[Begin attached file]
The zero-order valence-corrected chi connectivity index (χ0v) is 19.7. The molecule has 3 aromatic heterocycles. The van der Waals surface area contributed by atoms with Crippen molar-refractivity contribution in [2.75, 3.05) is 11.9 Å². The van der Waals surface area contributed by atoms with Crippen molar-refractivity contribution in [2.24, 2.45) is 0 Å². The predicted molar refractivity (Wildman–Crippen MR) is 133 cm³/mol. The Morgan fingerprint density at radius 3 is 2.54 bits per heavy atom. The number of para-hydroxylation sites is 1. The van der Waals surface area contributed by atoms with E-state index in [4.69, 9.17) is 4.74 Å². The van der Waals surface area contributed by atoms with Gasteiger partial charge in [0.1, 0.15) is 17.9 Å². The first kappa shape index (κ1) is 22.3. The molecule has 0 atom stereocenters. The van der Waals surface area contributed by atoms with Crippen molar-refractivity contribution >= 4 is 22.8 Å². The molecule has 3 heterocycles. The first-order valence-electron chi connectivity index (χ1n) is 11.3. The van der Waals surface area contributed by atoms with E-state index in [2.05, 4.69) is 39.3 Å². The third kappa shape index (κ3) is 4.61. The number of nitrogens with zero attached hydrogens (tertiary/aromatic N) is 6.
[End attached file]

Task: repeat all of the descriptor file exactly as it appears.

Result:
The zero-order valence-corrected chi connectivity index (χ0v) is 19.7. The molecule has 3 aromatic heterocycles. The van der Waals surface area contributed by atoms with Crippen molar-refractivity contribution in [2.75, 3.05) is 11.9 Å². The van der Waals surface area contributed by atoms with Crippen molar-refractivity contribution in [2.24, 2.45) is 0 Å². The predicted molar refractivity (Wildman–Crippen MR) is 133 cm³/mol. The Morgan fingerprint density at radius 3 is 2.54 bits per heavy atom. The number of para-hydroxylation sites is 1. The van der Waals surface area contributed by atoms with E-state index in [4.69, 9.17) is 4.74 Å². The van der Waals surface area contributed by atoms with Gasteiger partial charge in [0.1, 0.15) is 17.9 Å². The first kappa shape index (κ1) is 22.3. The molecule has 0 atom stereocenters. The van der Waals surface area contributed by atoms with Crippen molar-refractivity contribution >= 4 is 22.8 Å². The molecule has 3 heterocycles. The first-order valence-electron chi connectivity index (χ1n) is 11.3. The van der Waals surface area contributed by atoms with E-state index in [2.05, 4.69) is 39.3 Å². The third kappa shape index (κ3) is 4.61. The number of nitrogens with zero attached hydrogens (tertiary/aromatic N) is 6.